May 28, 2024

Family Fitness by Brett Klika, C.S.C.S

According to the Center for Disease Control (CDC) nearly 70% of America’s adults and about 30% of our children are overweight or obese.

It appears these stats aren’t independent.

Research suggests overweight, inactive children often come from overweight, inactive parents.

The cycle of caloric over-consumption and sedentary behavior in the home appears to be taking its toll on all members of the American family unit.

Children’s attitudes and behaviors towards exercise and nutrition are significantly influenced by their parents.  If mom and dad see exercise and quality nutrition as punitive, odds are, the kids will too.

On the other hand, if exercise and nutrition are embraced and celebrated in the home as part of a happy, healthy lifestyle, children learn positive habits for a lifetime.

A family that exercises together THRIVES together.  

Getting off the couch and sweating with your kids not only burns calories and improves fitness for everyone, it can improve your relationship, decrease stress, and increase academic performance.

Here are three tips to getting your family sweating and smiling together:

1.  Make it all about fun
Exercise is not limited to regimented routines.  Anything that is sustained, active, and physically challenging can improve health and vitality.

Find an activity the family likes to do together and do it a few times per week.

2.  Family challenges
Kids and adults both love a little competition.  While adults are often physically superior in regards to strength and other athletic attributes, certain activities can even the playing field.

Get off the couch and challenge your kids to one of these fun family competitions below, right in your living room!

1.  The Get-Up Guru
2. The Endurance Challenge
3. Fast Hands

3.  Speak kindly
Remember, if parents have a negative attitude about exercise and nutrition, their kids most likely will too.  If children hear that “mom or dad exercises because they’re fat and have to lose weight” it sounds like it’s a punishment.

When mom or dad talk about exercise in a positive light, i.e., “mom and dad exercise because it keeps us healthy and makes us feel good” it sounds like a reward.

Try these 3 tips to create a happy, healthy, active family for life!

Brett Klika, author of the Underground Workout Manual- Fat Loss Results for Busy Adults ( is an award winning personal trainer, author, and international motivational speaker.  He inspires men, women, and children around the world to create a culture of wellness in their home and live the best version of their life.
Contact Brett with questions or comments at

Summer and Kids: How to Stay Organized by Coach Juli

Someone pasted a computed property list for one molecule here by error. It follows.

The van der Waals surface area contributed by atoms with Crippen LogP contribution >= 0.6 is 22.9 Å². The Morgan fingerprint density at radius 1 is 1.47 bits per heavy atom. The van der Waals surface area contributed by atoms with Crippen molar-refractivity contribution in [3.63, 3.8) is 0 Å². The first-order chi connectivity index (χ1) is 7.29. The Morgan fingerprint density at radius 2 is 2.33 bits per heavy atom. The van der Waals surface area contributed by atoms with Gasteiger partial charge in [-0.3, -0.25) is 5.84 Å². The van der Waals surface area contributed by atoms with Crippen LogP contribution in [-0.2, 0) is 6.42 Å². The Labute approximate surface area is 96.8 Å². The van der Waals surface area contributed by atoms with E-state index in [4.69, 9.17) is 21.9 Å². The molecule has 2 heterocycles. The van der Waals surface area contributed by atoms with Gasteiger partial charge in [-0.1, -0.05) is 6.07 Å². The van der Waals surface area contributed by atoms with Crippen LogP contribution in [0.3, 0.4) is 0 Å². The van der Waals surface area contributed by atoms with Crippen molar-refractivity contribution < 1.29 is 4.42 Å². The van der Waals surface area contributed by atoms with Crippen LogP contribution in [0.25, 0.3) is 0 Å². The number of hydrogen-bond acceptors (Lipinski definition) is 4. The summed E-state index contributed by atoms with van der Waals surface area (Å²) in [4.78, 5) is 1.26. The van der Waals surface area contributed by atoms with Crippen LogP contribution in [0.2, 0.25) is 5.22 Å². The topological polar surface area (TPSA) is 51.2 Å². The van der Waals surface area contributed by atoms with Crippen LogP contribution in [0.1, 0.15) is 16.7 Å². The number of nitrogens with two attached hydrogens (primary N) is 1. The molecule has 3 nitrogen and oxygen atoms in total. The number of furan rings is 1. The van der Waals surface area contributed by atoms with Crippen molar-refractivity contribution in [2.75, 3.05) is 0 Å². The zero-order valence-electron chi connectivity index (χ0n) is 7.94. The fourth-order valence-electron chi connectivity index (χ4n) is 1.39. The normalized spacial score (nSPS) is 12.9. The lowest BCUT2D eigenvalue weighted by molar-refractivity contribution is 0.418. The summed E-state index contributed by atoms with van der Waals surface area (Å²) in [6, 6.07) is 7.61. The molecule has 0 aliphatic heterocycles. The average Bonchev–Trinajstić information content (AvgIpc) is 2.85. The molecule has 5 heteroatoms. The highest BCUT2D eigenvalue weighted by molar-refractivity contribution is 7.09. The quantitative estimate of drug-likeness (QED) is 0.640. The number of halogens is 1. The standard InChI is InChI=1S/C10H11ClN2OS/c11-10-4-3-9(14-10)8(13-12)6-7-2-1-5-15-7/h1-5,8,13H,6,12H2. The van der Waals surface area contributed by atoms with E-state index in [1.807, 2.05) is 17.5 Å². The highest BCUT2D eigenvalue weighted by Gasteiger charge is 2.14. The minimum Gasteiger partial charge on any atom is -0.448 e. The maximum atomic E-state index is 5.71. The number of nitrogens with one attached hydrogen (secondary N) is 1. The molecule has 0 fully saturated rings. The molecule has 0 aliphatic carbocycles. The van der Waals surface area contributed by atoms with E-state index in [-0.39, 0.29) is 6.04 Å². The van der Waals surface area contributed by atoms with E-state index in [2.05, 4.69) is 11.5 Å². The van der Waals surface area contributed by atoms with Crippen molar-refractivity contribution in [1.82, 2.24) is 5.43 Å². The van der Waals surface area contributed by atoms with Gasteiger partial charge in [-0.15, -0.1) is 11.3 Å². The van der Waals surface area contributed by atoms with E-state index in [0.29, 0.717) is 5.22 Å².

If you are a parent of a student-aged child you may not be as excited for school to end and summer to begin as your child. For kids it is a time for long lazy mornings, random meal times, playing outside in the middle of the day, and mid-week sleepovers, but for parents it’s another story all together!

For the adults in the equation, it’s days of interrupted routines, minimal structure, bored children, and often the need to work with children being left to their own devices during the weekdays.

Staying organized for the summer months takes a bit more planning because of the lack of structure when school isn’t in session. Start by finding out what activities your kids wish to do during the summer days. If they want to sit around and color pictures all day, that’s great, but if they want to do things that require you to drive them around everywhere you might need to work on that with them and come up with a reasonable schedule that works for everyone.

Don’t panic! Here are three tips for staying organized for the summer:
1.    Keep easy to grab snacks and small meals for children so they can feed themselves when they are hungry. Family mealtimes may be a just a few weekly dinners, so for breakfasts and lunches they can learn to fend for themselves – with your providing good food in the cupboards & fridge.
2.    Make a list and post it on the fridge entitled: “Things I can do” that you compile with the children so you don’t have that constant “Mom, I’m bored!” whine coming from down the hall every few hours.
3.    If you have really young kids, you might want to secure a ‘mother’s helper’ over the summer to keep the kids safe and entertained while you are home or running errands. Jr. and Sr. high school students who can’t work out in the community yet often love these opportunities.

Attempt to keep some structure to the days as best as you can as children tend to do better with some routines.

Coach Juli is a Professional Certified Coach with a specialty in Productivity specifically those with ADHD. She works with individuals at any stage of life who find themselves stuck and wish assistance and skills to better organize their lives both in the workplace and at home. For more information, go to